Seeing Father’s Day Through A Different Lens

by engle saez June 16, 2020

Seeing Father’s Day Through A Different Lens

Seeing Father’s Day Through A Different Lens

With Father’s Day a week out, many are beginning to feel the reverberant waves of emotion, the highs and perhaps the lows, that accompany this uniquely American ritual of remembrance and reverence, reserved for that person(s) in their lives called Dad. For many, the designation of “Dad” is pretty straight forward, at least in the traditional sense…it’s your Father, the human male half of the equation that brought you here.

But the traditional definition of “Dad” doesn’t quite work for everyone. For instance, some grew up without their paternal father in the picture, or, in an estranged relationship with the “father” in their lives. For some, it was Mom who pulled dual-duty and became the source of strength, courage and guidance during the formative years.That pretty much sums up my story.

My Dad left us when I was 5 and by the age of 8.

As a freshly minted Cuban refugee coming to America with my Mom and my Sister, I was on a fulltime hunt for a father…anyone that could provide that sense of completing our family. And for me personally, someone I could call Dad, just like all the other kids on my block. With the naiveté of a young child desperate to have a Dad, I went as far as introducing one of my schoolteachers to my Mom in hopes of creating a match! None of that panned out…Mom had her hands full, working two jobs and little time or interest in bringing a man into our tight little family unit. As the years passed, and I was able to fill in the father gap with a couple of kind and charitable men, both outdoorsmen, and each married without children of their own. They took me hunting, trapping, fishing and taught me a lot about wilderness and wildlife. Looking back, it was a perfect match of convenience that served all of us well.  

By the time I turned 14, I was living summers on my own, working on sportfishing boats in Beach Haven, NJ…

a two-hour drive from our house in Doylestown, PA, and a universe away from my pigeonholed life as a slightly overweight kid, with curly hair and a funny sounding name. Until the time I got my first truck at age 17, Mom and Sis would drive me to The Beach the day school let out and picked me up three months later, the night before school started up again. A collect call to check in with Mom each Saturday, 5pm was all that was required.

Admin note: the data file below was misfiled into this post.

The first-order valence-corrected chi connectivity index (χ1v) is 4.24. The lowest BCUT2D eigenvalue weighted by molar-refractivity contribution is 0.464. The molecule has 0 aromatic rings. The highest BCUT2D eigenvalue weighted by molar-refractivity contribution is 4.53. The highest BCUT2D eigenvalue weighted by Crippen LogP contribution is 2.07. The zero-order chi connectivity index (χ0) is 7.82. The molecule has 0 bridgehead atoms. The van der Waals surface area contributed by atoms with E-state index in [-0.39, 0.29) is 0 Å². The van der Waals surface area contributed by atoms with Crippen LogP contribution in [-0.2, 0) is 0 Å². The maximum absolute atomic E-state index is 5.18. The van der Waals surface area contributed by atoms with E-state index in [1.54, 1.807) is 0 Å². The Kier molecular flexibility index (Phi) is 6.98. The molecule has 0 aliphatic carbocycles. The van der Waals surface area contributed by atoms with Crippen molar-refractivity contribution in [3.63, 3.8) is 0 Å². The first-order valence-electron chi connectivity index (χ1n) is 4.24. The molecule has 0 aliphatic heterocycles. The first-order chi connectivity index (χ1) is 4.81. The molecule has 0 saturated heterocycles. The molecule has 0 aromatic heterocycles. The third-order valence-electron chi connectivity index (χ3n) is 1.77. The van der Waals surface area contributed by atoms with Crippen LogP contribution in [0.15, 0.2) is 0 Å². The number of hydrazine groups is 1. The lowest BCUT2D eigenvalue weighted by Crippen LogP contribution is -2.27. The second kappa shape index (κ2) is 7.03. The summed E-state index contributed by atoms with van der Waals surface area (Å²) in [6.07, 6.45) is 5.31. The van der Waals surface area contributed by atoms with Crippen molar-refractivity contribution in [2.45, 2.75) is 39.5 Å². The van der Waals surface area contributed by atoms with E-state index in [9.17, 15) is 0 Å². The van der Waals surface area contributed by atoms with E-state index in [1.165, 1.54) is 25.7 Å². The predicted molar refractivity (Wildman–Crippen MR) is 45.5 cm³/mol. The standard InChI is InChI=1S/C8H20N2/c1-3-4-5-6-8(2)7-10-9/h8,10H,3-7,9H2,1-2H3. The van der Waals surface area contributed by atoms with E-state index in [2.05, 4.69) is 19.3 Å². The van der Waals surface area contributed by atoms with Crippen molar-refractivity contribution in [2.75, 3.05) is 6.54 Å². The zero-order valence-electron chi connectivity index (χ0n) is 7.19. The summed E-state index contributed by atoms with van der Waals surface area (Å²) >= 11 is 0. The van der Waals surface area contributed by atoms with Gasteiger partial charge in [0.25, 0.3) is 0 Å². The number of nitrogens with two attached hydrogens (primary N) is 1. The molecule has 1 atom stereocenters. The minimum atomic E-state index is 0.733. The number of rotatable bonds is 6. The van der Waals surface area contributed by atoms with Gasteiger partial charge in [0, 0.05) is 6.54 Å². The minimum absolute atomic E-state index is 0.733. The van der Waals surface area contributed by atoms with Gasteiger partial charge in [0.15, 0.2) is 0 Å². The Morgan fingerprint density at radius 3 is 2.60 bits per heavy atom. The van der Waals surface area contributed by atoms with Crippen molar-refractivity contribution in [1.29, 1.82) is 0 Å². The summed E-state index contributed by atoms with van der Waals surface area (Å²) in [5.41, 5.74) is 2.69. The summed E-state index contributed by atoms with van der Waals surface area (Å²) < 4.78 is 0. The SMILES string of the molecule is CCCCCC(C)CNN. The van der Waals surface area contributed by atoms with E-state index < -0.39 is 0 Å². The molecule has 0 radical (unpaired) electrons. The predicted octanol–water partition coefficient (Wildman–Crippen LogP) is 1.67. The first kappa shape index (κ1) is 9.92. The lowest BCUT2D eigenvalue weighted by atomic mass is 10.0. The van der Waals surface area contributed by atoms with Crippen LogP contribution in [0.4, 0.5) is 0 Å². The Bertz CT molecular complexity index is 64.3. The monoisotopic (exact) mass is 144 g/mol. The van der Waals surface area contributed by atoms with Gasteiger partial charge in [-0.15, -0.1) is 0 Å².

And there, on the docks at Morrison’s Marina, is where I met “Uncle Jack” (Scheimreif) and “Capt. Bob” (Gaskill) who became the most influential men in my life.

I somehow got hired on as the mate on Capt. Bob’s boat, the Bee-Dee, a brand new 48’ Pacemaker. She was the queen of the fleet at the time in Beach Haven. Uncle Jack was the mate on the Dottie G, which was a sport fisher docked right next to the Bee-Dee. I pretty much adopted both men. Some say I was “stuck to ‘em like a blue crab on clamdigger’s toe”…they couldn’t shake me lose! They both had well established families and kids of their own, but somehow they made time for me and over the years, ours became a special bond.

The adventures they took me on and what they taught me about life, work and the outdoors are at the core of who I am today. As a grown man, with three kids of my own, I would call Uncle Jack and Capt. Bob every Sunday morning without fail. I remember my calls with Uncle Jack always ended with him telling me he loved me and that I had “made his week.” While both have passed on, they remain enduring examples of what it means to live life right – with purpose, gratitude and authenticity. And perhaps that is why I remember Uncle Jack and Capt. Bob most vividly each year around Father’s Day.

As for my paternal father, he reached out several times during my teenage years, and regrettably, I shunned his overtures. Maybe it was the pain and disappointment that I just didn’t want to revisit…a foolish arrogance with which I have come to terms. In the end, many years after he passed, I realized that he was a good man who refused to let his shortcomings stand in the way of trying to show how much he loved me. A hard lesson learned late.

So, with humility and gratitude, to all I suggest:

Look broadly and dedicate some time to remember and revere those men who have made a positive difference in your life and know that you too have likely had an equally powerful impact on theirs.





engle saez
engle saez

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